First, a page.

Why do so many women seem to hate Megan?! Well, let’s hear this rationalization from mixologycertification:
I’ll admit that some of my problems are just faulty writing. Megan in Season 4’sTomorrowlandseemed like a perfect stepparent. While in Season 5 she’s just a bystander. I know some of the guise was to impress Draper and now that they’re hitched, there’s no need to be Mommy Dearest 110% percent of the time, but it gives a little more weight to the comment Megan’s friend made: “She’s a perfect actress.”Granted, we’ve only seen a slice of Draper life so far, but I sense something’s going on with Sally and that she could definitely use someone to confide in.
Don and Megan showed up late to the meeting at work and they’re not even commuting. Megan was game to be promoted to junior copywriter and a) isn’t taking the position seriously or b) is willing to let Don make her look like she isn’t.
Her response when Peggy told her gently, “Men don’t like surprise parties.”People don’t like them in theory, but everyone’s always glad!Anything you have to look at when it’s over and say,Well, I didn’t like it, but I’m glad(it’s over). That’s probably not something we should do. Also,everyone goes home from my parties and has sex. It’s like she’s supposed to be emblematic of the 60s sexuality, and the writers are as a subtle as Harry Crane’s outfits.
I won’t say anything of Zsu Bisou Bisou because it speaks for itself. But I did note the direct parallel of Roger/Jane in season 3, when Don was disgusted by Roger making such a fuss over his younger bride. Well, Don and Megan Draper, look at the unhappy couple, that’s your future.
I’m very confused by Megan’s insistent “Nobody loves Dick Whitman.” line. It seemed vindictive at worst, dense at best. And Meganpoutingthat Don was embarrassed by the party? Give me a break. Not that Betty’s bottling it up was any better, but…I’ll take a good tense silence over passive aggressive pouting any day.
What bothers me the most is how she attacked Peggy for apologizing re: Peggy’s work faux pas. Peggy has to deal with Megan daily. Peggy was embarrassed that she misspoke. It seemed petulant and just damn awful that Megan would call Peggy insincere, and judge her, her coworkers, and her friends.
Finally, I’m not judging Don and Megan for their fetishes. Whatever works. But I think back to Betty, and how Don was pretty impotent with her and treated her poorly when she attempted to take charge of her sexuality. I mean, remember the yellow bikini incident? Had Betty only said,“You can’t have this! You can only watch, dirty old man!”and she would’ve gotten her needs met-he wasn’t honest about the fact that he wanted that - is just sad. Then again, I’m one of those people who thinks a good bit of Betty’s implied crazy is because she’s made to feel bad for being a sexual person. Whereas Megan is praised for it.
I’m sorry this turned into an essay about Mad Men in general. (via)
I could respond to each point, but I’d much rather remember that old HR study. Basically, the study shows that when an attractive woman dressed provocatively enters a lobby where a few other women are waiting for a job interview, their body language shows strong disapproval. If the same woman is dressed conservatively, the effect is neutral. Unfortunately, I can’t find a link to that study, but found a link to another one (hbr):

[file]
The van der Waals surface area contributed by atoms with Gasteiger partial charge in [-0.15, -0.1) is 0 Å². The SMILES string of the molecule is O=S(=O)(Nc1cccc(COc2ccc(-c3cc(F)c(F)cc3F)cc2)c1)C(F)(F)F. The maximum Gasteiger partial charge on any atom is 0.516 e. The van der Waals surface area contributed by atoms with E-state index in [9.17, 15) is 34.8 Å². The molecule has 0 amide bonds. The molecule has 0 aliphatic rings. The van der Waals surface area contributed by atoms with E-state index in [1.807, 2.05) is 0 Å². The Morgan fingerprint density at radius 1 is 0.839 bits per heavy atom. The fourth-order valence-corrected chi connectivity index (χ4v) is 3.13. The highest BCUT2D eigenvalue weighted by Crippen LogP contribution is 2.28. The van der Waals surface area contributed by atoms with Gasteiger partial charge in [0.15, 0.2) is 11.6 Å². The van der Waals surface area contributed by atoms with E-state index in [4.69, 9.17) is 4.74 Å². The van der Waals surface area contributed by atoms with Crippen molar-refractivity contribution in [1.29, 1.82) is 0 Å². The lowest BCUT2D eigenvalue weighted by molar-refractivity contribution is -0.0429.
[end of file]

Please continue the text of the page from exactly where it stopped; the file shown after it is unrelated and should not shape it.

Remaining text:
Human resources departments, in the West at least, are staffed predominantly by women, many of whom are young and single. In a study of responses to CV photos, Ze’ev Shtudiner of Ariel University Center and I found a strong bias among these screeners against attractive women. (The study was conducted in Israel, where CV pictures are optional.)
In companies that advertised job openings, good-looking females (as judged by a panel we assembled) received 6% fewer callbacks than plain-looking females and 23% fewer than women without pictures. The beauty “penalty” was much smaller and less significant when it came to employment agencies, perhaps because the women screening CVs wouldn’t have had to work side-by-side with the candidates.
In both the hiring companies and the agencies, screeners reacted favorably to pictures of attractive-looking men, giving these candidates significantly more callbacks than plain-looking men and males who didn’t attach photos. This male beauty premium did not come as a surprise in light of the large body of psychological research showing that attractive people are generally viewed positively along numerous dimensions. They’re believed to be happier, healthier, more intelligent, luckier in marriage, and so on. Thus the responses to the CV photos of attractive women really stand out and tell us a lot about the screeners’ biases.
When you’re trying to decide whether to attach that photo, another point to consider is that if you’re a woman in a country where CV pictures are rare, you face a bigger penalty for being the nonconformist. Across both hiring companies and employment agencies in Israel, where just 15% to 20% of applicants typically include photos, 43% of respondents in a post-experiment telephone survey expressed positive associations with males who included photos, while only 16% reacted negatively. But we saw the opposite effect with women’s photos: Only 12% of the respondents reacted positively, and 34% expressed negative sentiments. Women who include their pictures are seen as trying too hard to market themselves, or are considered to be less serious than other candidates.
Who said that women are not competitive?! :)